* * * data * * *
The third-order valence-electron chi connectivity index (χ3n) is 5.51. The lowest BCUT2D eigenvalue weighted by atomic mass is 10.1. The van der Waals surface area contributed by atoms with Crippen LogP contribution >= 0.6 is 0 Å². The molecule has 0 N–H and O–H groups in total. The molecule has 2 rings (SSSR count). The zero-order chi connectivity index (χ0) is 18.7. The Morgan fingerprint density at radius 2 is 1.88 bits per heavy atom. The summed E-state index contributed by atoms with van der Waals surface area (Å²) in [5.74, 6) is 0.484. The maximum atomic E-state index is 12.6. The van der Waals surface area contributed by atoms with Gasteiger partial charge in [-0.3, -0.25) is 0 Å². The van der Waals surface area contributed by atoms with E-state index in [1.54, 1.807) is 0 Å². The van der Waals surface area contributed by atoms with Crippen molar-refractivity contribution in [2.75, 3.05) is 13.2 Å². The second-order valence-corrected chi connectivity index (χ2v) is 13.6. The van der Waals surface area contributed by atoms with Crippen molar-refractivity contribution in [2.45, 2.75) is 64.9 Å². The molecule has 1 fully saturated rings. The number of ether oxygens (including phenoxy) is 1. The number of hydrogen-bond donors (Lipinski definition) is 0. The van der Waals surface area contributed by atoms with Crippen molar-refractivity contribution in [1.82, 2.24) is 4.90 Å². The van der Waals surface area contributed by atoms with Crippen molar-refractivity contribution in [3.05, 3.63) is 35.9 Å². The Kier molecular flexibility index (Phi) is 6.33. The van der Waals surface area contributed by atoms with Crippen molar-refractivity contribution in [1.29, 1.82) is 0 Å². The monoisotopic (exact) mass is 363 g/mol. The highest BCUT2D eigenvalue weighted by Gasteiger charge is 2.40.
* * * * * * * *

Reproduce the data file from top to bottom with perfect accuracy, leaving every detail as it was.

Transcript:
The third-order valence-electron chi connectivity index (χ3n) is 5.51. The lowest BCUT2D eigenvalue weighted by atomic mass is 10.1. The van der Waals surface area contributed by atoms with Crippen LogP contribution >= 0.6 is 0 Å². The molecule has 0 N–H and O–H groups in total. The molecule has 2 rings (SSSR count). The zero-order chi connectivity index (χ0) is 18.7. The Morgan fingerprint density at radius 2 is 1.88 bits per heavy atom. The summed E-state index contributed by atoms with van der Waals surface area (Å²) in [5.74, 6) is 0.484. The maximum atomic E-state index is 12.6. The van der Waals surface area contributed by atoms with Gasteiger partial charge in [-0.3, -0.25) is 0 Å². The van der Waals surface area contributed by atoms with E-state index in [1.54, 1.807) is 0 Å². The van der Waals surface area contributed by atoms with Crippen molar-refractivity contribution in [2.75, 3.05) is 13.2 Å². The second-order valence-corrected chi connectivity index (χ2v) is 13.6. The van der Waals surface area contributed by atoms with Crippen molar-refractivity contribution in [2.45, 2.75) is 64.9 Å². The molecule has 1 fully saturated rings. The number of ether oxygens (including phenoxy) is 1. The number of hydrogen-bond donors (Lipinski definition) is 0. The van der Waals surface area contributed by atoms with Crippen molar-refractivity contribution in [1.82, 2.24) is 4.90 Å². The van der Waals surface area contributed by atoms with Crippen molar-refractivity contribution in [3.05, 3.63) is 35.9 Å². The Kier molecular flexibility index (Phi) is 6.33. The van der Waals surface area contributed by atoms with Crippen molar-refractivity contribution in [1.29, 1.82) is 0 Å². The monoisotopic (exact) mass is 363 g/mol. The highest BCUT2D eigenvalue weighted by Gasteiger charge is 2.40.